Now 90, Griffin is known for espousing a wide range of dubious beliefs on cancer treatments, chemtrails, the assassination of John F. Kennedy Jr. and the Sept. 11 attacks, among other things. 

Griffin has, additionally, been accused of propagating antisemitic conspiracy theories, including the suggestion that The Protocols of the Elders of Zion — a fabricated Russian document, first published in 1903, that describes a Jewish plan for world domination — bears some truth. “There is no doubt that the Protocols accurately describe much of what is happening in our world today,” Griffin once wrote of the text, which has long been discredited. 

While Griffin has acknowledged that “there is considerable evidence that the Protocols are a forgery,” he has also charged that “present-day political Zionists are promoting the New World Order.”

In his best-selling book on the Federal Reserve, Griffin invokes another classic antisemitic trope in describing a nefarious financial plot that is engineered, he theorizes, by a prominent Jewish banking family. The “Rothschild Formula,” as Griffin puts it, is a scheme “in which the world’s money cabal deliberately encourages war as a means of stimulating the profitable production of armaments and of keeping nations perpetually in debt. This is not profit seeking, it is genocide.”

Despite such assertions, Griffin has denied accusations that he is antisemitic.

Masters, who mentioned the Rothschild family in his essay, relies heavily on Griffin’s work to support his suppositions — most notably, that the sinking of the R.M.S. Lusitania by a German U-boat in 1915 was used as a pretext for America’s entry into World War I the following year. The U.S. government — in the interest of safeguarding U.S. banking interests and securing America’s position on the international stage — deliberately misrepresented the attack, Masters contends, through a “massive” propaganda campaign “designed to demonize Germany and drum up support for American involvement in ‘protecting democracy.’”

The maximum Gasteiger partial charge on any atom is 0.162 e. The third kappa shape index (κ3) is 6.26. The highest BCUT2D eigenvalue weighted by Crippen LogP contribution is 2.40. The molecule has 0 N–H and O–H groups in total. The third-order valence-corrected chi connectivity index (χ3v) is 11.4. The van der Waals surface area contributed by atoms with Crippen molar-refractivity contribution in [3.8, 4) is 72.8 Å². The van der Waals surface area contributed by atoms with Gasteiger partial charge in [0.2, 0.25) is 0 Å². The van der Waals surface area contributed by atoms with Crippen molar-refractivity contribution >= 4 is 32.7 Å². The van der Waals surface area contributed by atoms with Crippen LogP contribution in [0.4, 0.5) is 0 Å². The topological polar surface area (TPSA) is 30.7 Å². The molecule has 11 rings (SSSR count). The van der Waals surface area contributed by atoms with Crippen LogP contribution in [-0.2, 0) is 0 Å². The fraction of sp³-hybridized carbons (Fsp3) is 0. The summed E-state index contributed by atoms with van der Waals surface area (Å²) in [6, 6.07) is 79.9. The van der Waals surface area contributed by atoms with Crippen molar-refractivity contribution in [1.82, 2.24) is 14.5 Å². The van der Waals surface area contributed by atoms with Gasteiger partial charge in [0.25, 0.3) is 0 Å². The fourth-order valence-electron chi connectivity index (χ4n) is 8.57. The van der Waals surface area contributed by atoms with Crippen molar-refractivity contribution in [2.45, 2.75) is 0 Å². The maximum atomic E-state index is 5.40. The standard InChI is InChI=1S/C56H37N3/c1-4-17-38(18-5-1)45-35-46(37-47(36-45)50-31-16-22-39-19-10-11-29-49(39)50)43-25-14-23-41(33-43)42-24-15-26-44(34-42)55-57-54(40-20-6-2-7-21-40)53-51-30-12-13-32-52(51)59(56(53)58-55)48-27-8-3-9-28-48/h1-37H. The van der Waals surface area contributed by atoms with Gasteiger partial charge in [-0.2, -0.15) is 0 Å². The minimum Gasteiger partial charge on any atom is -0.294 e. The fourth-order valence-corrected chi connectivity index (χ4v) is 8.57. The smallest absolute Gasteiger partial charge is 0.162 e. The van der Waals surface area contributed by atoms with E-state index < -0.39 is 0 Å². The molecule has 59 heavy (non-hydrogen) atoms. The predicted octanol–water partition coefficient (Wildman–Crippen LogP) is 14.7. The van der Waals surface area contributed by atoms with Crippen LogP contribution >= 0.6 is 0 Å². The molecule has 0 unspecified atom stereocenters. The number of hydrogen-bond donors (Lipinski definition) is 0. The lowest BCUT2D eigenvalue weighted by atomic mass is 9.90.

“This example shows that wars really are manufactured by government, often at the request or benefit of third party special interests,” Masters writes. “Wars can, and are, sold to the public through propaganda and murder. Unjust wars (and the U.S. hasn’t been involved in a just war in over 140 years) always benefit certain groups and ultimately serve the aspirations of the political class in general at the expense of thousands and millions of lives.”

Masters goes on to suggest that this line of thought may also extend to World World II.

“I’ll stop just short of claiming that FDR knew about Pearl Harbor, etc.,” Masters elaborates. “But clearly, we have seen here that blindly accepting the official historical account as absolute truth can be (and usually is) a grave and ignorant mistake. Are we really to believe the hackneyed paradigm of the gentle and peaceful America that contentedly minds its own business until some anti-democratic foreign band of lunatics inexplicably attacks us? That America only flexes its military might when the security of world peace or democracy itself are in jeopardy? I need not connect the dots and illustrate the obvious parallels with the current American wars and foreign policy.”